Bank of China finds a solution to scalability problems blockchain systems

Bank of China finds a solution to scalability problems blockchain systems

Bank of China is the oldest Bank of China, which should not be confused with the people’s Bank — Central Bank of the country, has applied to the State intellectual property office of China (SIPO) for a patent.

According to local news sources, the technology that plans to patent the Bank is addressing the challenges of scalability, blockchain systems.

The patent application was filed on 28 September 2017, but the Agency issued the news that only 23 of February 2018. The author of the solution is specified Zhao Susan.

The patent also describes method of data compression of the blockchain, which is aimed at addressing memory space in the new units without compromising tracking and immutability information.

What exactly is the decision according to Bank of China: the volume of data stored in the new blocks will be reduced in the following way — when a full node receives a request for compression, it compresses transaction data from multiple blocks into a single “data block”, which is then temporarily stored in another data store.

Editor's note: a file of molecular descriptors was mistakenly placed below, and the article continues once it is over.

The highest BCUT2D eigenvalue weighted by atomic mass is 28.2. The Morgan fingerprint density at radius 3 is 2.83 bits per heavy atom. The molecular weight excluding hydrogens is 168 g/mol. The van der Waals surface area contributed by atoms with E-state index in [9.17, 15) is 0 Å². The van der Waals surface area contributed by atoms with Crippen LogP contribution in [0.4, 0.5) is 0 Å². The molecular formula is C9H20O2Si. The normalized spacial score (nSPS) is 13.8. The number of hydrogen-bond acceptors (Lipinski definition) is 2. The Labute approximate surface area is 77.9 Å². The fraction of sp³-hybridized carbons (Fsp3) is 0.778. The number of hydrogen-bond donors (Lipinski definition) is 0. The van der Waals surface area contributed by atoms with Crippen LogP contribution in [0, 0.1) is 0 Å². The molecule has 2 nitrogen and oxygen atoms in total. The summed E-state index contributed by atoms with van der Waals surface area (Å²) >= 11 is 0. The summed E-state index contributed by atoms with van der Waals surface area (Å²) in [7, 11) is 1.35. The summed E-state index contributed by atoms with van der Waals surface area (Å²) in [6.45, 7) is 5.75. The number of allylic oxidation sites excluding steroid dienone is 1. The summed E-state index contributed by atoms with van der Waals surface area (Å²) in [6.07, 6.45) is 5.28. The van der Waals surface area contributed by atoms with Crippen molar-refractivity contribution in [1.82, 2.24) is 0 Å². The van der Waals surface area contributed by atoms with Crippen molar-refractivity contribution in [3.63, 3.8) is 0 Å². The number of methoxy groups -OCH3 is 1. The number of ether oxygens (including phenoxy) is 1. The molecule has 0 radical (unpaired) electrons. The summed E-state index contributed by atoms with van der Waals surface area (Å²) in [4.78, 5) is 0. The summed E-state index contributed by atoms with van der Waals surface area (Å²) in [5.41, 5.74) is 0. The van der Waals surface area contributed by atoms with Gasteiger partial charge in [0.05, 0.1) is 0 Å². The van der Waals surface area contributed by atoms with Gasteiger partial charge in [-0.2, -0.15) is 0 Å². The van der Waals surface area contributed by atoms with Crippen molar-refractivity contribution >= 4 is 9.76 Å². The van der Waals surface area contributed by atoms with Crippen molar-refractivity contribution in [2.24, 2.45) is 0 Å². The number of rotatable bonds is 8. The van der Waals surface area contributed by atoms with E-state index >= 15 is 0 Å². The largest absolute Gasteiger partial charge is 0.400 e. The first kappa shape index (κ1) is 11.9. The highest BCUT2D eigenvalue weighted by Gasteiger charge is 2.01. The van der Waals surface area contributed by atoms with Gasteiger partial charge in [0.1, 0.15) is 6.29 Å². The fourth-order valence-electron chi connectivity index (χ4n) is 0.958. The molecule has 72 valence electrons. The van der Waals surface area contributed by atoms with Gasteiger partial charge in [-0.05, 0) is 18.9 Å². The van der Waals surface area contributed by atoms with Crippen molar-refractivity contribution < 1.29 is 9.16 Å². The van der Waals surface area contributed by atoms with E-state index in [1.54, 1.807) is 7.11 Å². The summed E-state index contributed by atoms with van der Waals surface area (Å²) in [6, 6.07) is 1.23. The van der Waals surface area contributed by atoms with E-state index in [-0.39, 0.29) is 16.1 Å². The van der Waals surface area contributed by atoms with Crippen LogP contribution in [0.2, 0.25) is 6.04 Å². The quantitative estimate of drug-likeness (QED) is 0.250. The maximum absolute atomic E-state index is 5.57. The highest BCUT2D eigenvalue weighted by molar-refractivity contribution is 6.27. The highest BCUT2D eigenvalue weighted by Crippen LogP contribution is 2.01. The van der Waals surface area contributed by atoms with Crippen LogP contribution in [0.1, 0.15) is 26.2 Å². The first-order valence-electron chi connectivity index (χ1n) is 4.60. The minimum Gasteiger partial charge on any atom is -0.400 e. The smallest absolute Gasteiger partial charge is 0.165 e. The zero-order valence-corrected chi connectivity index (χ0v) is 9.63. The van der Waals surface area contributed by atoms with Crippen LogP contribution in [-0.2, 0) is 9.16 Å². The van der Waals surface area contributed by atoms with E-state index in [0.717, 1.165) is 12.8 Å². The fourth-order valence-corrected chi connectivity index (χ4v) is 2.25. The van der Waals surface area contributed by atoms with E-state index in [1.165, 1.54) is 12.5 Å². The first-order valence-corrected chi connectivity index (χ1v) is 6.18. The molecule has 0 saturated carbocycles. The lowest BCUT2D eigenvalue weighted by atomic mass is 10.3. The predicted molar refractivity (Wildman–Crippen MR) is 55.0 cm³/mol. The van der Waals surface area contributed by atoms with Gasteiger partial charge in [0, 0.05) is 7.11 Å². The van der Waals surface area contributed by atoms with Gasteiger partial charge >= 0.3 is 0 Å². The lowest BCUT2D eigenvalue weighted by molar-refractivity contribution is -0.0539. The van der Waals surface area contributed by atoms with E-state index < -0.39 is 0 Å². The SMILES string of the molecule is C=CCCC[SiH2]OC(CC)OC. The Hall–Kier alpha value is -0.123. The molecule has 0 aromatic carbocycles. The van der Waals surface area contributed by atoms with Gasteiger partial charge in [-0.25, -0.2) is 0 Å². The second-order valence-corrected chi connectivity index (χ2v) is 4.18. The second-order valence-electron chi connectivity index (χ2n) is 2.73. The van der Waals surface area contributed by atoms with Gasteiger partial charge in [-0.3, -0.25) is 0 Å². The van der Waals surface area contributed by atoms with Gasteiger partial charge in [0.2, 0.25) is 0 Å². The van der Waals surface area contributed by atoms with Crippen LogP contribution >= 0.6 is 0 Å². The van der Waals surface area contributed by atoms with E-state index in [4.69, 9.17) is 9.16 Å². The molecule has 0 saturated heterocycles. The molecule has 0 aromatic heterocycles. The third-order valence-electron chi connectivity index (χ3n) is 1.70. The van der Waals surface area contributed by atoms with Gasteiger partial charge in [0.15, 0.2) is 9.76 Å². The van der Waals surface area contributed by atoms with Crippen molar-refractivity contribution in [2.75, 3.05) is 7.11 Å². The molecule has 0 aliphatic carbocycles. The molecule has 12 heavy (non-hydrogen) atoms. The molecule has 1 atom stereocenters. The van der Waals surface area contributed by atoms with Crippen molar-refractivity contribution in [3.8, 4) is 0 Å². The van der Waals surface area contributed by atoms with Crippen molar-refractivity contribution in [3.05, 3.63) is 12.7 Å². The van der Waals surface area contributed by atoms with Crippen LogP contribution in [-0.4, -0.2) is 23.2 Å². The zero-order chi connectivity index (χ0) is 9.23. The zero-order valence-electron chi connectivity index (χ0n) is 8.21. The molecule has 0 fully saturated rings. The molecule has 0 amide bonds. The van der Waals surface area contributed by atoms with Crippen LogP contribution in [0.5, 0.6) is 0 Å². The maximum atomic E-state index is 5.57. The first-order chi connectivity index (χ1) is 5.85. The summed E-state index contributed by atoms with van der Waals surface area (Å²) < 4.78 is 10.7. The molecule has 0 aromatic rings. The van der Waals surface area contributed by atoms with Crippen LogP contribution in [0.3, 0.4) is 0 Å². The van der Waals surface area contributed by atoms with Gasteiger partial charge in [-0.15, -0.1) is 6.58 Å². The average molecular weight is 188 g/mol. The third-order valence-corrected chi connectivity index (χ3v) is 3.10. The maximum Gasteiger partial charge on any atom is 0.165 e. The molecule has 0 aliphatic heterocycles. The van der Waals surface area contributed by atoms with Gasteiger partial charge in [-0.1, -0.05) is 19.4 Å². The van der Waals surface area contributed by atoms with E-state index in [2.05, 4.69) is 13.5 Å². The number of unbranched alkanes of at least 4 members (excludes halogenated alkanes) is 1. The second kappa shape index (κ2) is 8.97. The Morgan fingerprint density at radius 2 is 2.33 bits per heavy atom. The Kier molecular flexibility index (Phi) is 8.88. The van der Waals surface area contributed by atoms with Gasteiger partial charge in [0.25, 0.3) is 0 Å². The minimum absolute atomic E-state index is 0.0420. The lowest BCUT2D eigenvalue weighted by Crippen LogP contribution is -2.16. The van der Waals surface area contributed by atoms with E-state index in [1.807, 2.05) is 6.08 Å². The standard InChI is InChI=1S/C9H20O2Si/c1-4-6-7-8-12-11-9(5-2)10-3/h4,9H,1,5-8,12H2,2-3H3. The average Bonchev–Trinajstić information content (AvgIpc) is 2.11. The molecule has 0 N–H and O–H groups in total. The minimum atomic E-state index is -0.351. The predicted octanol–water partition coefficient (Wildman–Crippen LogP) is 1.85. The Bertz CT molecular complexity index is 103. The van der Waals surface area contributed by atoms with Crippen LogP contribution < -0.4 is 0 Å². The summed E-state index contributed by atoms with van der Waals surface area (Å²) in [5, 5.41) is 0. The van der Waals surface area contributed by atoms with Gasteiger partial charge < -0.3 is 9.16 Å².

Those data will then be passed through a hash function with a certain hash value, and transaction compression will display the relationship between the compressed block, the data block and event compression. The relevant connections between these three shortcuts will also be recorded in the blockchain.

Given the fact that China has chosen a policy of strict regulation, forbidding to invest in the ICO and trading crypto-currencies in the country, Finance Minister of South Korea considers it necessary to establish with China the cooperation in the field of Blockchain.

Earlier this week, the Chinese computer company Lenovo has also filed a patent, but not in the State intellectual property office of China (SIPO), and the Office of patents and trademarks USA (USPTO). A new patent application Lenovo is also associated with bloccano suggests that the Chinese tech giant might use the technology for the validation of physical documents.

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